Bionic Voice

Demystifying Human Voice Generation

Bionic Voice is an electronic prosthesis for patients who lose their larynx due to cancer. It functions as an artificial larynx for these patients to restore their missing voice. Bionics is the science of replacing an amputated limb of the body with an electronic prosthesis. Despite the advances in many fields of Bionics (such as Bionic arm or Bionic ear), there has been always a gap in designing a modern Bionic Voice prosthesis to generate voice for larynx amputees (people who lose their larynx due to cancer).

Laryngectomy is a surgical procedure to remove the larynx in advanced stages of larynx cancer. The existing gold standard to provide voice after laryngectomy [1] is a robust solution but it is quite primitive and inherently incapable of generating a natural voice. The other alternative has been the manually controlled Electrolarynx with a robotic sound quality, which has not been much improved despite more than 50 years of research [2].

The Bionic Voice research team at the MARCS Institute at Western Sydney University are pleased to be the pioneering team globally who have invented a novel Bionic Voice solution (Figure 1) with a clear proof of feasibility which is expected to be a paradigm shift in designing future electronic voice prostheses.

We have published our latest achievements in PLOS-ONE:
A Pneumatic Bionic Voice Prosthesis, Pre-clinical Trials of Controlling the Voice Onset and Offset: http://journals.plos.org/plosone/article?id=10.1371/journal.pone.0192257 (opens in a new window)

Authors: Farzaneh Ahmadi*, Farzad Noorian**, Daniel Novakovic**, André van Schaik*

* The MARCS Institute for Brain Behaviour and Development, Western Sydney University, ** The University of Sydney

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Figure 1: The Bionic Voice Prosthesis

Bionic Voice – What Bionic voice is and “is not”

We get this question often, so we think we should clarify that Bionic Voice is NOT a technology to generate “speech” for patients who are paralysed or people who suffer e.g. from ALS. Laryngectomy patients (larynx amputees) who will use Bionic Voice are not paralysed. They simply have lost their voice-box (vocal folds) and are unable to generate any voice. When you (as a healthy person) speak, your vocal folds generate a sound for you. We call this sound “the voice”. You then shape your voice into speech by moving your face, tongue, and lip muscles. Laryngectomy patients are also capable of moving their face, tongue and lip muscles, but they lack a voice source to speak with.

Bionic Voice functions as an artificial larynx which is actively involved in voice generation for these patient as they speak (in real-time). Ideally the Bionic Voice generates a voice similar to what the missing vocal folds used to generate.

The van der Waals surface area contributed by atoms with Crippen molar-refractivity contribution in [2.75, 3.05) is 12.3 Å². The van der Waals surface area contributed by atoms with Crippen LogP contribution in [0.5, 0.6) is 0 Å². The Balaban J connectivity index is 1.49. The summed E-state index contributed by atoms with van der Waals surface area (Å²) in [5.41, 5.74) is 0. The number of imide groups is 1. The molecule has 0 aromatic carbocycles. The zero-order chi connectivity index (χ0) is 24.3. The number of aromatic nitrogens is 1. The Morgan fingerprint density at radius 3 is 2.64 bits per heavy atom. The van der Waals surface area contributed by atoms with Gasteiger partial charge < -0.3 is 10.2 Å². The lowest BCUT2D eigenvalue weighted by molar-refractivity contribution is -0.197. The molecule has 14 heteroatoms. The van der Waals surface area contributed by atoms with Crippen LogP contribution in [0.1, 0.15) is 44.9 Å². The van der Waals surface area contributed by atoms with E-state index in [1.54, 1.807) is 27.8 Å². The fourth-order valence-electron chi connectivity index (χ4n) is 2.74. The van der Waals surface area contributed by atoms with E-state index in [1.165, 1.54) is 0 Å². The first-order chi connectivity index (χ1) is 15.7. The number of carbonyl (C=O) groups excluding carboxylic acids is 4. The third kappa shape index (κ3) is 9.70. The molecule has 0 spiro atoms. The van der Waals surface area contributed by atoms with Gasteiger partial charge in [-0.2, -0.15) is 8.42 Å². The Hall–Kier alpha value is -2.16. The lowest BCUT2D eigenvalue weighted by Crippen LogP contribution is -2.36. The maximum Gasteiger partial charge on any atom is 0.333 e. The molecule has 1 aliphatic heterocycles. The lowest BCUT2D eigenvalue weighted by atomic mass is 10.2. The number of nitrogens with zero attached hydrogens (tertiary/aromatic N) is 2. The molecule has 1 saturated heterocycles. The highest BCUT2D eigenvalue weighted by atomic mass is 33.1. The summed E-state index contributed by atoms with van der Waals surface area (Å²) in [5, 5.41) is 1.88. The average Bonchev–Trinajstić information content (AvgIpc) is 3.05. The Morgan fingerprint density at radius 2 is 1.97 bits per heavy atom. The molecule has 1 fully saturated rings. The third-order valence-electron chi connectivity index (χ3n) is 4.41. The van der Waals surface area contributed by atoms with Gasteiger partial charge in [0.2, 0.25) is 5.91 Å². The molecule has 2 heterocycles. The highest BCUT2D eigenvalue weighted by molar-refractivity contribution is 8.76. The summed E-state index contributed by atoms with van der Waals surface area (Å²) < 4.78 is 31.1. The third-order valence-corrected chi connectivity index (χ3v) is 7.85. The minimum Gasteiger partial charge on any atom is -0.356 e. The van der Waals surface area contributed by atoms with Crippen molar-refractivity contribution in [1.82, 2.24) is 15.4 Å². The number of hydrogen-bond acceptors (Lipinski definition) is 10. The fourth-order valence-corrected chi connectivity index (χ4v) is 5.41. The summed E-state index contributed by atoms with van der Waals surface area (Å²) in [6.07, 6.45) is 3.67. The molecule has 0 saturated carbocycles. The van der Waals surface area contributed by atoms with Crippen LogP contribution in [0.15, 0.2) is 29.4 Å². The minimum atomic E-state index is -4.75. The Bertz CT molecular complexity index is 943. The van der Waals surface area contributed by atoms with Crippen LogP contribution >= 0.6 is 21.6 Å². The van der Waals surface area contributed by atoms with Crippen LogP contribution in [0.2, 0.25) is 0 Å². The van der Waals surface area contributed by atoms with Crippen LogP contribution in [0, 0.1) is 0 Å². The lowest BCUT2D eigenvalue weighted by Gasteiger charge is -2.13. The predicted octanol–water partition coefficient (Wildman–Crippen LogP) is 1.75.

The rationale – Why do we believe our Bionic Voice is a game changer?

The complicated structure of human larynx had made the task of mimicking its voice generation function, a hard problem to solve. Yet the team at the MARCS Institute have managed to simplify the human larynx in terms of voice generation. We have now established that using respiration without any input from the nerves or muscles of the larynx is sufficient to generate a high-quality and intelligible voice for the patients as good as the existing gold standard. This respiratory driven Bionic Voice source is what we call the “Pneumatic Bionic Voice”.

Why do we claim that is reparation enough to drive a Bionic Voice source? The Pneumatic Bionic Voice we have invented is an electronic adaptation of a device called the “Pneumatic Artificial Larynx” (PAL). The PAL is an old school whistle like voice prosthesis that laryngectomy patients used to talk with. The PAL is exclusively driven by respiration and (figure 2), there is significant proof that the PAL’s quality of voice is even better than the existing gold standard [3-7].

Pneumatic devicePneumatic device

Figure 2. The Pneumatic Artificial Larynx (PAL)

The PAL is less popular due to its cumbersome design (Figure 2). Yet it provides an excellent reference for designing Pneumatic Bionic Voice prostheses. In the Pneumatic Bionic Voice prosthesis, voice generation is performed by a software model of the PAL. The software monitors respiration variations and similarly generates voice. The generated voice is then played inside the mouth for the patient to speak with (Figure 1). The clear advantage of Pneumatic Bionic Voice is that, similar to the PAL and unlike the existing gold standard, the prosthesis will remain non-invasive and non-surgical. This and the amazingly high quality of the PAL voice is why we believe the Pneumatic Bionic Voice will be the future of voice prostheses.

Bionic Voice – What have we done so far?